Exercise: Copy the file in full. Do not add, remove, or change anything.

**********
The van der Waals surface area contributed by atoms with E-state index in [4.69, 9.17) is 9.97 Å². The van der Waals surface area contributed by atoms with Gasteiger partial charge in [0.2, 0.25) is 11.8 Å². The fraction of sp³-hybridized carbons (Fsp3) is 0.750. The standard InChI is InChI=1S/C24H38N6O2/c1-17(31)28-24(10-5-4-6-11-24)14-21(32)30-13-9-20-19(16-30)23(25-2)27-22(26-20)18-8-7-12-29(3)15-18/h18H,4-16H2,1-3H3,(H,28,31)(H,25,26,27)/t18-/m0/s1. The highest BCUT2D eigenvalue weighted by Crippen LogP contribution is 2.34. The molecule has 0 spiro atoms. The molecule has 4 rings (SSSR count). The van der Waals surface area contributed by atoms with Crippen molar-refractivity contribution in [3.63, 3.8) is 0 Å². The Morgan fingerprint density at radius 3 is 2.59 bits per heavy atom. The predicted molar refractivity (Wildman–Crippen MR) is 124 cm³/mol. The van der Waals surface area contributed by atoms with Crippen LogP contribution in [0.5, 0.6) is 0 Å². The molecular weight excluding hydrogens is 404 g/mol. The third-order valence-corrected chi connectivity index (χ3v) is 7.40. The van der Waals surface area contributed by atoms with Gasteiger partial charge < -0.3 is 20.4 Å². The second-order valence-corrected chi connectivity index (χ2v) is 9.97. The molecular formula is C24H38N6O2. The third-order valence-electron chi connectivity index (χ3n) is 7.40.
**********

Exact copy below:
The van der Waals surface area contributed by atoms with E-state index in [4.69, 9.17) is 9.97 Å². The van der Waals surface area contributed by atoms with Gasteiger partial charge in [0.2, 0.25) is 11.8 Å². The fraction of sp³-hybridized carbons (Fsp3) is 0.750. The standard InChI is InChI=1S/C24H38N6O2/c1-17(31)28-24(10-5-4-6-11-24)14-21(32)30-13-9-20-19(16-30)23(25-2)27-22(26-20)18-8-7-12-29(3)15-18/h18H,4-16H2,1-3H3,(H,28,31)(H,25,26,27)/t18-/m0/s1. The highest BCUT2D eigenvalue weighted by Crippen LogP contribution is 2.34. The molecule has 0 spiro atoms. The molecule has 4 rings (SSSR count). The van der Waals surface area contributed by atoms with Crippen molar-refractivity contribution in [3.63, 3.8) is 0 Å². The Morgan fingerprint density at radius 3 is 2.59 bits per heavy atom. The predicted molar refractivity (Wildman–Crippen MR) is 124 cm³/mol. The van der Waals surface area contributed by atoms with Crippen LogP contribution in [0.5, 0.6) is 0 Å². The molecular weight excluding hydrogens is 404 g/mol. The third-order valence-corrected chi connectivity index (χ3v) is 7.40. The van der Waals surface area contributed by atoms with Gasteiger partial charge < -0.3 is 20.4 Å². The second-order valence-corrected chi connectivity index (χ2v) is 9.97. The molecular formula is C24H38N6O2. The third-order valence-electron chi connectivity index (χ3n) is 7.40.